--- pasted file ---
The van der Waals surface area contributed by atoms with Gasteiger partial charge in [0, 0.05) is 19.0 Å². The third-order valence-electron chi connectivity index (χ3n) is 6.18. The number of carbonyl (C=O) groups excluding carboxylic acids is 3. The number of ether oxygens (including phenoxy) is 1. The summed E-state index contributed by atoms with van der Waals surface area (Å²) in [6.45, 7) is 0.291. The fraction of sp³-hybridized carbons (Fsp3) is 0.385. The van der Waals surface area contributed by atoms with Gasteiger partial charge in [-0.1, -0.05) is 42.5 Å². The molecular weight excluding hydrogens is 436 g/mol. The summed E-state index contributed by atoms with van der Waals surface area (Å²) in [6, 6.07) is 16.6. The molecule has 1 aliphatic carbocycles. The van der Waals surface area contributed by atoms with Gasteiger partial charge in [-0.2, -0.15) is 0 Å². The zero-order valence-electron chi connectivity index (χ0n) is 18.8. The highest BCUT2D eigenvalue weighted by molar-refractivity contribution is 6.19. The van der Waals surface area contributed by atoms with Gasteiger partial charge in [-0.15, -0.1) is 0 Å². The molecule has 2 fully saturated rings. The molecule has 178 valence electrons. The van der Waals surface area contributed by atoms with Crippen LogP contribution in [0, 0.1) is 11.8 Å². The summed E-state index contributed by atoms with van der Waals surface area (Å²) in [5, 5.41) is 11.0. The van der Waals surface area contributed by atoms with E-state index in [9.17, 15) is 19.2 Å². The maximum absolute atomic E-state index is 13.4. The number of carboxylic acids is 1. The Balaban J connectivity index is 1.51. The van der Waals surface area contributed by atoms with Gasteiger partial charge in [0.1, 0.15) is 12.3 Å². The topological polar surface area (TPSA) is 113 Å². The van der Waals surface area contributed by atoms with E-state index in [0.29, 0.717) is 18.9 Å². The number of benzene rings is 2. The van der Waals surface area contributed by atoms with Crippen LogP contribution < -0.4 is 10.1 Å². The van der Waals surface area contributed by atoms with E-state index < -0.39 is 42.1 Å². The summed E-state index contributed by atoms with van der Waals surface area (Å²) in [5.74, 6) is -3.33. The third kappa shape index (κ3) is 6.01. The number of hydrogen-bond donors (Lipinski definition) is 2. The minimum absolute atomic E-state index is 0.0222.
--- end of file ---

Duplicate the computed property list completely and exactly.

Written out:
The van der Waals surface area contributed by atoms with Gasteiger partial charge in [0, 0.05) is 19.0 Å². The third-order valence-electron chi connectivity index (χ3n) is 6.18. The number of carbonyl (C=O) groups excluding carboxylic acids is 3. The number of ether oxygens (including phenoxy) is 1. The summed E-state index contributed by atoms with van der Waals surface area (Å²) in [6.45, 7) is 0.291. The fraction of sp³-hybridized carbons (Fsp3) is 0.385. The van der Waals surface area contributed by atoms with Gasteiger partial charge in [-0.1, -0.05) is 42.5 Å². The molecular weight excluding hydrogens is 436 g/mol. The summed E-state index contributed by atoms with van der Waals surface area (Å²) in [6, 6.07) is 16.6. The molecule has 1 aliphatic carbocycles. The van der Waals surface area contributed by atoms with Gasteiger partial charge in [-0.2, -0.15) is 0 Å². The zero-order valence-electron chi connectivity index (χ0n) is 18.8. The highest BCUT2D eigenvalue weighted by molar-refractivity contribution is 6.19. The van der Waals surface area contributed by atoms with Gasteiger partial charge in [-0.15, -0.1) is 0 Å². The molecule has 2 fully saturated rings. The molecule has 178 valence electrons. The van der Waals surface area contributed by atoms with Crippen LogP contribution in [0, 0.1) is 11.8 Å². The summed E-state index contributed by atoms with van der Waals surface area (Å²) in [5, 5.41) is 11.0. The van der Waals surface area contributed by atoms with E-state index in [9.17, 15) is 19.2 Å². The maximum absolute atomic E-state index is 13.4. The number of carboxylic acids is 1. The Balaban J connectivity index is 1.51. The van der Waals surface area contributed by atoms with Gasteiger partial charge in [0.1, 0.15) is 12.3 Å². The topological polar surface area (TPSA) is 113 Å². The van der Waals surface area contributed by atoms with E-state index in [0.29, 0.717) is 18.9 Å². The number of benzene rings is 2. The van der Waals surface area contributed by atoms with Crippen LogP contribution < -0.4 is 10.1 Å². The van der Waals surface area contributed by atoms with E-state index < -0.39 is 42.1 Å². The summed E-state index contributed by atoms with van der Waals surface area (Å²) in [5.74, 6) is -3.33. The third kappa shape index (κ3) is 6.01. The number of hydrogen-bond donors (Lipinski definition) is 2. The minimum absolute atomic E-state index is 0.0222.